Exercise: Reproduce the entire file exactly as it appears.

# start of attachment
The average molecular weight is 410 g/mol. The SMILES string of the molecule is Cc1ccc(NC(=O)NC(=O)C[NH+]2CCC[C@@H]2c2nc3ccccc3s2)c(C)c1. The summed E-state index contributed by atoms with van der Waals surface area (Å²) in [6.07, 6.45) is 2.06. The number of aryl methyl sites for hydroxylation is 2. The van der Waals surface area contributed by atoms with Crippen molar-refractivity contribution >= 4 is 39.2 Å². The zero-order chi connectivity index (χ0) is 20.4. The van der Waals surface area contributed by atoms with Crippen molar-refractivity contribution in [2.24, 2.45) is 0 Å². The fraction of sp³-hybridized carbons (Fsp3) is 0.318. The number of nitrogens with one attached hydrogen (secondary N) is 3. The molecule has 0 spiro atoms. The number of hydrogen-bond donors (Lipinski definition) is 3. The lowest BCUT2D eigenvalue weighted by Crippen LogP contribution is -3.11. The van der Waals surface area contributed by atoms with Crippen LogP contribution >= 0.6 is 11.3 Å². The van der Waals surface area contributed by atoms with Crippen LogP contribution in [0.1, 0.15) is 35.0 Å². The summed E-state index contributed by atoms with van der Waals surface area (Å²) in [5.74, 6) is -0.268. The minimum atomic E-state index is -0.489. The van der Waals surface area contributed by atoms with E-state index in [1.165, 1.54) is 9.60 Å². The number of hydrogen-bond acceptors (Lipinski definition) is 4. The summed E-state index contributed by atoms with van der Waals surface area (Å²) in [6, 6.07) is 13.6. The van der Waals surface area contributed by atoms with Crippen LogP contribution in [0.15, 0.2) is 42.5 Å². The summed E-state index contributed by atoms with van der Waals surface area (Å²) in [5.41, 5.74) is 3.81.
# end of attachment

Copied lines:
The average molecular weight is 410 g/mol. The SMILES string of the molecule is Cc1ccc(NC(=O)NC(=O)C[NH+]2CCC[C@@H]2c2nc3ccccc3s2)c(C)c1. The summed E-state index contributed by atoms with van der Waals surface area (Å²) in [6.07, 6.45) is 2.06. The number of aryl methyl sites for hydroxylation is 2. The van der Waals surface area contributed by atoms with Crippen molar-refractivity contribution >= 4 is 39.2 Å². The zero-order chi connectivity index (χ0) is 20.4. The van der Waals surface area contributed by atoms with Crippen molar-refractivity contribution in [2.24, 2.45) is 0 Å². The fraction of sp³-hybridized carbons (Fsp3) is 0.318. The number of nitrogens with one attached hydrogen (secondary N) is 3. The molecule has 0 spiro atoms. The number of hydrogen-bond donors (Lipinski definition) is 3. The lowest BCUT2D eigenvalue weighted by Crippen LogP contribution is -3.11. The van der Waals surface area contributed by atoms with Crippen LogP contribution >= 0.6 is 11.3 Å². The van der Waals surface area contributed by atoms with Crippen LogP contribution in [0.1, 0.15) is 35.0 Å². The summed E-state index contributed by atoms with van der Waals surface area (Å²) in [5.74, 6) is -0.268. The minimum atomic E-state index is -0.489. The van der Waals surface area contributed by atoms with E-state index in [1.165, 1.54) is 9.60 Å². The number of hydrogen-bond acceptors (Lipinski definition) is 4. The summed E-state index contributed by atoms with van der Waals surface area (Å²) in [6, 6.07) is 13.6. The van der Waals surface area contributed by atoms with Crippen LogP contribution in [0.15, 0.2) is 42.5 Å². The summed E-state index contributed by atoms with van der Waals surface area (Å²) in [5.41, 5.74) is 3.81.